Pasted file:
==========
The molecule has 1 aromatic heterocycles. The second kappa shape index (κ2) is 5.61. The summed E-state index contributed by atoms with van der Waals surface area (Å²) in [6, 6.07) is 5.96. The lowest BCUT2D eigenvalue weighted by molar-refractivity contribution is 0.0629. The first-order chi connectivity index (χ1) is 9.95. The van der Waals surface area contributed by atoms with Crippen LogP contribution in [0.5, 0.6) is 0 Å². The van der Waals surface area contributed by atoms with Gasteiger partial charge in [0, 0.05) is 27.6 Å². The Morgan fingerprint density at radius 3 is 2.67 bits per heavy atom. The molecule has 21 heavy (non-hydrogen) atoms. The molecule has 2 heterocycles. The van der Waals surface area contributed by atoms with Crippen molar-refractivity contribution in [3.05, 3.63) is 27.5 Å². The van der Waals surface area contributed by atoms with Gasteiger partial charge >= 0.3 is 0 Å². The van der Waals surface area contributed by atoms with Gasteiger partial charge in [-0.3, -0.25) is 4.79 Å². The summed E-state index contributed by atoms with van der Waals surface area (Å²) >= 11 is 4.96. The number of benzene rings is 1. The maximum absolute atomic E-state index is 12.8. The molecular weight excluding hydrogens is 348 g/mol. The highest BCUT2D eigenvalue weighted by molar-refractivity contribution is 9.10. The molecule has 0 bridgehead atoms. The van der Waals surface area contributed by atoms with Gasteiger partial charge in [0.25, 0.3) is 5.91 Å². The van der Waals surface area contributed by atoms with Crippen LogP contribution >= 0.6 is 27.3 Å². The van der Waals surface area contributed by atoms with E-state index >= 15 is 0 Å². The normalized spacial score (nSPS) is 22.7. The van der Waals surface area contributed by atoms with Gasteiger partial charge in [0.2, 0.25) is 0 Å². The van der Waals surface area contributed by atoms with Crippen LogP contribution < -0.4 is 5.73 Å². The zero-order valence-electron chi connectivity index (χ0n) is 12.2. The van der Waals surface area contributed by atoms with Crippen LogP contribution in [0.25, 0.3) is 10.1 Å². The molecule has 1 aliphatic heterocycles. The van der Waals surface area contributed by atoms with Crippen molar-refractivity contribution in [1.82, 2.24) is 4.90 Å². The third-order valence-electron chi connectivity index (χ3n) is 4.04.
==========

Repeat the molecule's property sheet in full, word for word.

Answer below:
The molecule has 1 aromatic heterocycles. The second kappa shape index (κ2) is 5.61. The summed E-state index contributed by atoms with van der Waals surface area (Å²) in [6, 6.07) is 5.96. The lowest BCUT2D eigenvalue weighted by molar-refractivity contribution is 0.0629. The first-order chi connectivity index (χ1) is 9.95. The van der Waals surface area contributed by atoms with Crippen LogP contribution in [0.5, 0.6) is 0 Å². The van der Waals surface area contributed by atoms with Gasteiger partial charge in [0, 0.05) is 27.6 Å². The Morgan fingerprint density at radius 3 is 2.67 bits per heavy atom. The molecule has 21 heavy (non-hydrogen) atoms. The molecule has 2 heterocycles. The van der Waals surface area contributed by atoms with Crippen molar-refractivity contribution in [3.05, 3.63) is 27.5 Å². The van der Waals surface area contributed by atoms with Gasteiger partial charge >= 0.3 is 0 Å². The van der Waals surface area contributed by atoms with Gasteiger partial charge in [-0.3, -0.25) is 4.79 Å². The summed E-state index contributed by atoms with van der Waals surface area (Å²) >= 11 is 4.96. The number of benzene rings is 1. The maximum absolute atomic E-state index is 12.8. The molecular weight excluding hydrogens is 348 g/mol. The highest BCUT2D eigenvalue weighted by molar-refractivity contribution is 9.10. The molecule has 0 bridgehead atoms. The van der Waals surface area contributed by atoms with Gasteiger partial charge in [0.25, 0.3) is 5.91 Å². The van der Waals surface area contributed by atoms with Crippen LogP contribution >= 0.6 is 27.3 Å². The van der Waals surface area contributed by atoms with E-state index >= 15 is 0 Å². The normalized spacial score (nSPS) is 22.7. The van der Waals surface area contributed by atoms with Gasteiger partial charge in [0.2, 0.25) is 0 Å². The van der Waals surface area contributed by atoms with Crippen LogP contribution < -0.4 is 5.73 Å². The zero-order valence-electron chi connectivity index (χ0n) is 12.2. The van der Waals surface area contributed by atoms with Crippen LogP contribution in [0.25, 0.3) is 10.1 Å². The molecule has 1 aliphatic heterocycles. The van der Waals surface area contributed by atoms with Crippen molar-refractivity contribution in [1.82, 2.24) is 4.90 Å². The third-order valence-electron chi connectivity index (χ3n) is 4.04.